Tuesday, March 9, 2010

The Good Objectivist - Part One

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It is time for some proper introspection and self-examination in the Objectivist community. We are at a crossroads in human history. Liberty is under daily attack. We are truly living in the pages of "Atlas Shrugged".

Yet in our world there is no John Galt. There is no valley we can escape to. We do not have a separate society in which we can find shelter.

We do have a separate society-- a thriving Objectivist movement with untold members.  But shelter? Can anyone find shelter in the society we've created?

Not the way we're operating it.

A disturbing pattern has emerged over the years.

We hear constant reports of individual Objectivists jockeying for positions of respect within the movement not by productive effort (i.e. not by contributing to the body of literature or spreading ideas effectively), but by serving as gatekeepers or protectors of ideological purity.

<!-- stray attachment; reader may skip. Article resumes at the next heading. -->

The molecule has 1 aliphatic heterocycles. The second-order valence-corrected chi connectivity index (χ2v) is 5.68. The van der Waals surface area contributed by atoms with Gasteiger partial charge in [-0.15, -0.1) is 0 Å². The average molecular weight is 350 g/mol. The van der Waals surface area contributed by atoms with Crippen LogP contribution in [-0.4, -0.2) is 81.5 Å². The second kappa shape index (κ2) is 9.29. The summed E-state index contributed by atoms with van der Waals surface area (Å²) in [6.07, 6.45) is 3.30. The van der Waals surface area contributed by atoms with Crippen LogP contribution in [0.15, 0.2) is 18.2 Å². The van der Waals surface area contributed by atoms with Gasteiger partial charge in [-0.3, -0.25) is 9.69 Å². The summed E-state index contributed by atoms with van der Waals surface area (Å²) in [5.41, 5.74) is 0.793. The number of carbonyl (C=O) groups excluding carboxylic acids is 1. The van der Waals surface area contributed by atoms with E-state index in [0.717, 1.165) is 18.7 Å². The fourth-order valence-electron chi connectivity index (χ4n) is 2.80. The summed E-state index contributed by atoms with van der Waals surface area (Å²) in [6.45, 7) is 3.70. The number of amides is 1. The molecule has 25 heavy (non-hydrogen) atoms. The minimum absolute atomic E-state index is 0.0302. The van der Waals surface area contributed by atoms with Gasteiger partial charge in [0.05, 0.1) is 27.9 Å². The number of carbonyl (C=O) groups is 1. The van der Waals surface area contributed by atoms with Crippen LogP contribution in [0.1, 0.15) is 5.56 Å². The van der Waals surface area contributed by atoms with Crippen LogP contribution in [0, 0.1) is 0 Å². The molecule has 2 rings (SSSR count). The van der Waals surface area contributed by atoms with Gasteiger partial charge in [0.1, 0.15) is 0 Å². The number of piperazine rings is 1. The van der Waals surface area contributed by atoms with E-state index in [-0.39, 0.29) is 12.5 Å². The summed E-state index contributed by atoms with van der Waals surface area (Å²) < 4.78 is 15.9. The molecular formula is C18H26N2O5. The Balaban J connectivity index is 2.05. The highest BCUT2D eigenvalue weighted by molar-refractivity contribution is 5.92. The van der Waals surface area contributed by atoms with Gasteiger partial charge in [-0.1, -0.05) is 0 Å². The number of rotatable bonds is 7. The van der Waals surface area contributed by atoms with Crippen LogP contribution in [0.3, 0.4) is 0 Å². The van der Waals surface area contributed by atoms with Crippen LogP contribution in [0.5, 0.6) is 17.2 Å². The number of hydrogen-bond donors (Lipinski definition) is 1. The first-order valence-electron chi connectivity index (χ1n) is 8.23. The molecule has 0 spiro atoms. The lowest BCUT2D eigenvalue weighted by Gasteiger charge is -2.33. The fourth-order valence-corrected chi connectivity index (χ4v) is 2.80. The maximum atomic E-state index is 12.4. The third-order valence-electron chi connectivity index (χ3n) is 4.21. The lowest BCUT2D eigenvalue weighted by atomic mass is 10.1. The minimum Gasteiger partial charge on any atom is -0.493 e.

This is an unusual concept for Objectivists to embrace. In practice, it does not mean honesty (i.e. fealty to truth), or integrity (i.e. fealty to one's own values) but loyalty (i.e. fealty to a person, a group or a creed). It is expressed in terms of loyalty to Ayn Rand, loyalty to her designated heirs, or loyalty to a particular Objectivist ideological position. This assumes of course that Rand and her heirs have earned a particular person's loyalty (I believe they have earned it from me as I judge the work of the Ayn Rand Institute to be excellent) or that the ideological position has earned one's conviction -- that it has convinced you.